update today 7:18 (Michael Butschek - translated by Jeffrey McCabe)
Gliding snow, increasing high altitude drifts
Naturally triggering glide-snow avalanches over steep, grassy slopes below 2600 are still a threat at any time. Increasing snowdrifts in high altitude ridgeline terrain on east and south-facing slopes. Settled powder where no wind impact on north-facing slopes. Few danger spots, in transitions at high and high alpine altitudes. Inneralpine sunny slopes have melt-freeze, later corn snow. Wet-snow avalanches where solar impact is high.
Danger of avalanches is MODERATE all day long, the main problem stems from naturally triggered glide-snow avalanches which can release in steep, grass-covered terrain at any time below 2600 m, and sometimes grow to large size (usually not in backcountry ski terrain).
Clouds reduced outgoing radiation during the night, resulting in various crusts in the morning on sunny slopes, some breakable, all softening during the day. Wind-exposed terrain has hardened surfaces, elsewhere settled powder. Weak layers of thin faceted crystals or covered hoar in the old snow are seldom, triggerable generally by large additional loading. At high altitudes near ridgelines, fresh snowdrifts are forming which are prone to triggering. The deep snowpack is gliding over extremely steep, grass-covered slopes, new glide cracks are opening.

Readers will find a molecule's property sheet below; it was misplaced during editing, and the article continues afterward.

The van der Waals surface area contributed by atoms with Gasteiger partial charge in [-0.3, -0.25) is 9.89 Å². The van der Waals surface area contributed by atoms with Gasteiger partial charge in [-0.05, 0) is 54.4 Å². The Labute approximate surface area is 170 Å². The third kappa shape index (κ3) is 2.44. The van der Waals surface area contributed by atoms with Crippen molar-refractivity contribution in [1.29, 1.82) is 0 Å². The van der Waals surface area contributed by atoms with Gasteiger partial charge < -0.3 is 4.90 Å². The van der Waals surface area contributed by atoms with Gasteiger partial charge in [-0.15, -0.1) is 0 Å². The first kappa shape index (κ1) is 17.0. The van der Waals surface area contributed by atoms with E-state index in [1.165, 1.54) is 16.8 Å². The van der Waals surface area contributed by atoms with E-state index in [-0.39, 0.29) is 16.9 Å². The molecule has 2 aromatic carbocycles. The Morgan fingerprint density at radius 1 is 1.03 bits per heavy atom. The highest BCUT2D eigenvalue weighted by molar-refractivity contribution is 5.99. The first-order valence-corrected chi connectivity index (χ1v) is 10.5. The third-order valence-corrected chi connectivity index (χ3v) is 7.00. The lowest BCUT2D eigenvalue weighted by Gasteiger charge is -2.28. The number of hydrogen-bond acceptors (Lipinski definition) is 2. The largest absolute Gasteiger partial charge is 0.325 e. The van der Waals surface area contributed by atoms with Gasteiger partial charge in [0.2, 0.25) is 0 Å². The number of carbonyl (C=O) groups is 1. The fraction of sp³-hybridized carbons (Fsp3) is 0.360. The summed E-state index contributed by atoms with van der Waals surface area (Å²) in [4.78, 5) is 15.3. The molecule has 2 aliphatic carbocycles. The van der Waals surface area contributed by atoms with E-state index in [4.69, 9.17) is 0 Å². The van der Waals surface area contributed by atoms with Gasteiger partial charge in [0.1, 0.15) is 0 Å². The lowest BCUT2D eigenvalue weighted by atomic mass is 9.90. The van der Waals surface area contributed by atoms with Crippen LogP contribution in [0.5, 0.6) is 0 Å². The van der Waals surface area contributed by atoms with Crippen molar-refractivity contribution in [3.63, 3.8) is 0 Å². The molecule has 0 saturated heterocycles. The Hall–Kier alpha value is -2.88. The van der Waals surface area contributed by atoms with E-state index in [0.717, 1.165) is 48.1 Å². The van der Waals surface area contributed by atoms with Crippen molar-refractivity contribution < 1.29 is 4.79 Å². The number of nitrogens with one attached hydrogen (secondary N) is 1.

Alpine Weather Forecast (ZAMG Salzburg)
Adequate touring weather today, variable visibility, some sunny intervals, only the highest peaks hidden in fog. Above 2200 m a moderate wind will be blowing, stronger in Lungau and on the Main Alpine Ridge (50 km/hr). At 2000 m: -2 degrees; at 3000 m: -4 degrees.
Short Term Development
Strong winds and fresh snow, rainfall at low altitudes, will increase avalanche danger on Friday to CONSIDERABLE in places. Depending on altitude, the problem will be either gliding snow, wet snow or snowdrifts.